ADRC Wales researchers writing for The Conversation
Written by Cat Wilkins, ADRC-Wales
ADRC Wales researchers attended a workshop exploring ways to reach relevant and specialist audiences and gain international exposure via The Conversation.
Welsh editor, Ruth Dawson described the benefits of writing for the academic media platform The Conversation to a room full of researchers in the ADRC Wales Data Science Building in Swansea.
‘The Conversation is all about helping researchers to move forward with their research.’
‘We are interested in insight, analysis, or comment on stories in the news, explanation and analysis of new academic research, and discussion of interesting ideas, questions and stories.’
‘Academics are in a fantastic position with access to places journalists would never get to go.’
The Conversation readership
The Conversation is an independent source of news and views, sourced from the academic and research community and delivered direct to the public. With 29m unique visitors to date and an average 1.3m monthly visitors the readership reach is extensive.
Articles written by Swansea University researchers have received 2.6m reads since publications began last year. These research-based articles have reached an international audience with 80% of readers residing outside the UK.
Why publish your research in The Conversation?
As a news resource for mainstream media to republish articles under Creative Commons, there is enormous potential for researchers to reach an even wider global audience as The Conversation articles are picked up by large UK media organisations such as The Independent, The Guardian and the MailOnline.
International republishers include The Huffington Post, The Hindu, The Washington Post and The Herald.
The platform benefits researchers and creates opportunities in a number of ways:
- Increased downloads and citations – there is a direct correlation to increasing citations for Swansea University publishers
- Publish link to direct readers to research project
- Contact from researchers at other institutions about working together
- Publication in mainstream and specialist media
- Widespread exposure and global readership
- Author profile and direct contact button
Ruth explained how one Swansea academic was invited to give a TedX talk following publication on the site.
‘The Conversation offers far-reaching opportunity for researchers and academics to engage the right people in their research, globally.’
Writing guidelines for researchers
The process of writing for The Conversation can help researchers perfect a new way of writing as writing for the media is very different to writing for an academic paper.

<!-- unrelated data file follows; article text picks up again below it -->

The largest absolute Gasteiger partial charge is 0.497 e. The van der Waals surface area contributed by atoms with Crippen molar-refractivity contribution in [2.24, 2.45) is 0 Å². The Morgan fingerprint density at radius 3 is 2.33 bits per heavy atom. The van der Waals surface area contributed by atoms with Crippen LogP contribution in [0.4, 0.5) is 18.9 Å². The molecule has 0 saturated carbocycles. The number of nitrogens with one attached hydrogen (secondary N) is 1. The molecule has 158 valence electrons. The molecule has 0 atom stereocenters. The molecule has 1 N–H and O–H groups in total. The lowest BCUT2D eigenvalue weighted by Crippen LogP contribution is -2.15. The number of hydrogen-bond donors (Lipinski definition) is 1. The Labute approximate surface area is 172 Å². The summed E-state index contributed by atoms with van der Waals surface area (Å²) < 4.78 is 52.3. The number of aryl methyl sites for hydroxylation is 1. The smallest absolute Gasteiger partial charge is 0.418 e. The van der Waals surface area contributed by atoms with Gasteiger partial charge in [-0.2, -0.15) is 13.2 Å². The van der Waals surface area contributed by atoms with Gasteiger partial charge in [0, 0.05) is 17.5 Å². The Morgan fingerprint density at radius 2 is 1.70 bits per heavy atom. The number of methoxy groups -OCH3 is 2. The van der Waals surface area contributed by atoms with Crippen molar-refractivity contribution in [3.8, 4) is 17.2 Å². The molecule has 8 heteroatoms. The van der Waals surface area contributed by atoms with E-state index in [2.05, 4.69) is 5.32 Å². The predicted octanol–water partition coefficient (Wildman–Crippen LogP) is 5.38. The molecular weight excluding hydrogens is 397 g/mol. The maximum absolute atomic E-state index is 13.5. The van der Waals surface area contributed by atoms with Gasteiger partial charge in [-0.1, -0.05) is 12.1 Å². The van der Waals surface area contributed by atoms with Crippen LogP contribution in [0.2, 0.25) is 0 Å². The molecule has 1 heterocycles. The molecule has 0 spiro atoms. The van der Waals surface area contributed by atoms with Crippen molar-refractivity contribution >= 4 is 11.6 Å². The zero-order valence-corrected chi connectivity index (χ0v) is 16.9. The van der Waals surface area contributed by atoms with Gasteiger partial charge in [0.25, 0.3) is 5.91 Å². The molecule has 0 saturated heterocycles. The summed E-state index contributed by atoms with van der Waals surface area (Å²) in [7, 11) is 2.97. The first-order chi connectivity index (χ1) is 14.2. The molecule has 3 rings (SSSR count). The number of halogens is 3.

The workshop gave recommendations on how to pitch, plan and structure articles to suit the readership.
Journalistic writing follows the news pyramid. Flip around an academic paper. Put the most important bits first. Start at the end. What was the outcome, result, and conclusion? What have you learned?
Keeping engagement of online readers is tricky as they can be fickle. Researchers can learn a few tricks to keep them reading:
- Write a short piece of 600-800 words pitched to an educated 16 year old audience
- Write in the first person, don’t quote yourself
- Simplify language, not ideas
- Explain specialist terms and don’t use jargon or acronyms
- Imagine how you would explain your research to the man on the street and avoid an overly formal or didactic tone
- Give answers not rhetorical questions
- Don’t use semi-colons (that is just a list of things in a paragraph)
Feel free to have an opinion but back it up with facts. And don’t be scared of humour!
A collaborative effort
Researchers can get in touch with Ruth, providing a link to a research paper, and work on an article together. This collaboration of expertise delivers a combination of academic rigour and journalistic flair.
The Conversation can also help with imagery and other digital content such as video.
Posting and publishing
With its easy to use content management system (CMS), researchers can preview their article exactly as it will appear on the website when it’s published and track history for previous edits and original version.
The researcher is in complete control, nothing will appear after publication which you haven’t approved. You include full disclosure about funding, who you work for, etc. so there is complete transparency about who you are and what you’re doing.
The timing of publication can mean the difference between 1000 and 10,000 reads. Think about a good time to publish your research. Why now? What makes it relevant at that time?
Equally, timeless articles are appealing. Articles on anything you think the general public doesn’t know about that’s really important.
Once published, you can work on promoting your story through social media.
If researchers are lucky enough to have their article picked up by a popular media outlet, when they republish the article they can’t change any of the content (apart from the headline).
The Conversation is an opportunity to tell the world about your research. Create new opportunities for impact, and reach the general public and new, relevant audiences amongst researchers, students, institutions, organisations, policy makers and funders.
Publishing in The Conversation is about the quality of readers you reach not just the quantity, although you could get read thousands of times.
The opportunities are there.
Our thanks to Ruth Dawson, Welsh Editor at The Conversation for delivering the session.
Written by Cat Wilkins from ADRC-Wales and published on the ADRN blog under Creative Commons license CC BY-NC-SA 4.0. Images used with permission.